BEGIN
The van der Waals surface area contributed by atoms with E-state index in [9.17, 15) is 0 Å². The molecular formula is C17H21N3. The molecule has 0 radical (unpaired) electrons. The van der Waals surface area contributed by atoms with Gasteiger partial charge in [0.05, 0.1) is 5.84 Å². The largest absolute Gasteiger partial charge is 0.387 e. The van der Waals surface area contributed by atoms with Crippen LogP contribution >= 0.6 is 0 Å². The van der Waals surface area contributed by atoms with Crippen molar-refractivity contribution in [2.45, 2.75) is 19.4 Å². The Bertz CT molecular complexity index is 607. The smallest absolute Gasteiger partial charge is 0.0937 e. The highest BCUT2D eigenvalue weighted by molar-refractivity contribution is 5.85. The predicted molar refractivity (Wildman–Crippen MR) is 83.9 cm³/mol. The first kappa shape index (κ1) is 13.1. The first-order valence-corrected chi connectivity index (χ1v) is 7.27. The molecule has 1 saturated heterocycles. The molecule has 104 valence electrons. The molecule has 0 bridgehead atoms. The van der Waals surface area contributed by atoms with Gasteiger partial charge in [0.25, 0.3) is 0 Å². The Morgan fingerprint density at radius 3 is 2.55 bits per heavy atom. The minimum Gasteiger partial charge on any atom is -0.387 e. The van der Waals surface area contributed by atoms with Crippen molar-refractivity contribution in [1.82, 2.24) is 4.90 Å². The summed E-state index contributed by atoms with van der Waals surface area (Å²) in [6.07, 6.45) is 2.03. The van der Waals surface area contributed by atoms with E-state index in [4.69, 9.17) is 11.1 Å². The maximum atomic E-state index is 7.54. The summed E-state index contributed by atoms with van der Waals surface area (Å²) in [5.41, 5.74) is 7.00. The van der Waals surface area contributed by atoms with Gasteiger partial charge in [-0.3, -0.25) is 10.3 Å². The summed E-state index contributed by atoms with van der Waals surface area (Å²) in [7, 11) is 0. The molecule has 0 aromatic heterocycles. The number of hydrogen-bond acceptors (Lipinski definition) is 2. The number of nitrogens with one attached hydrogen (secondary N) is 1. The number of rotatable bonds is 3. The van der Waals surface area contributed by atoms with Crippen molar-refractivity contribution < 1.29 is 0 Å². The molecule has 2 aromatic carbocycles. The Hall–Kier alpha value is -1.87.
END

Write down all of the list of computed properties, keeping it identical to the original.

The van der Waals surface area contributed by atoms with E-state index in [9.17, 15) is 0 Å². The molecular formula is C17H21N3. The molecule has 0 radical (unpaired) electrons. The van der Waals surface area contributed by atoms with Gasteiger partial charge in [0.05, 0.1) is 5.84 Å². The largest absolute Gasteiger partial charge is 0.387 e. The van der Waals surface area contributed by atoms with Crippen LogP contribution >= 0.6 is 0 Å². The van der Waals surface area contributed by atoms with Crippen molar-refractivity contribution in [2.45, 2.75) is 19.4 Å². The Bertz CT molecular complexity index is 607. The smallest absolute Gasteiger partial charge is 0.0937 e. The highest BCUT2D eigenvalue weighted by molar-refractivity contribution is 5.85. The predicted molar refractivity (Wildman–Crippen MR) is 83.9 cm³/mol. The first kappa shape index (κ1) is 13.1. The first-order valence-corrected chi connectivity index (χ1v) is 7.27. The molecule has 1 saturated heterocycles. The molecule has 104 valence electrons. The molecule has 0 bridgehead atoms. The van der Waals surface area contributed by atoms with Gasteiger partial charge in [0.25, 0.3) is 0 Å². The Morgan fingerprint density at radius 3 is 2.55 bits per heavy atom. The minimum Gasteiger partial charge on any atom is -0.387 e. The van der Waals surface area contributed by atoms with Crippen molar-refractivity contribution in [1.82, 2.24) is 4.90 Å². The summed E-state index contributed by atoms with van der Waals surface area (Å²) in [6.07, 6.45) is 2.03. The van der Waals surface area contributed by atoms with E-state index in [4.69, 9.17) is 11.1 Å². The maximum atomic E-state index is 7.54. The summed E-state index contributed by atoms with van der Waals surface area (Å²) in [5.41, 5.74) is 7.00. The van der Waals surface area contributed by atoms with Gasteiger partial charge in [-0.3, -0.25) is 10.3 Å². The summed E-state index contributed by atoms with van der Waals surface area (Å²) in [7, 11) is 0. The molecule has 0 aromatic heterocycles. The number of hydrogen-bond acceptors (Lipinski definition) is 2. The number of nitrogens with one attached hydrogen (secondary N) is 1. The number of rotatable bonds is 3. The van der Waals surface area contributed by atoms with Crippen molar-refractivity contribution < 1.29 is 0 Å². The molecule has 2 aromatic carbocycles. The Hall–Kier alpha value is -1.87.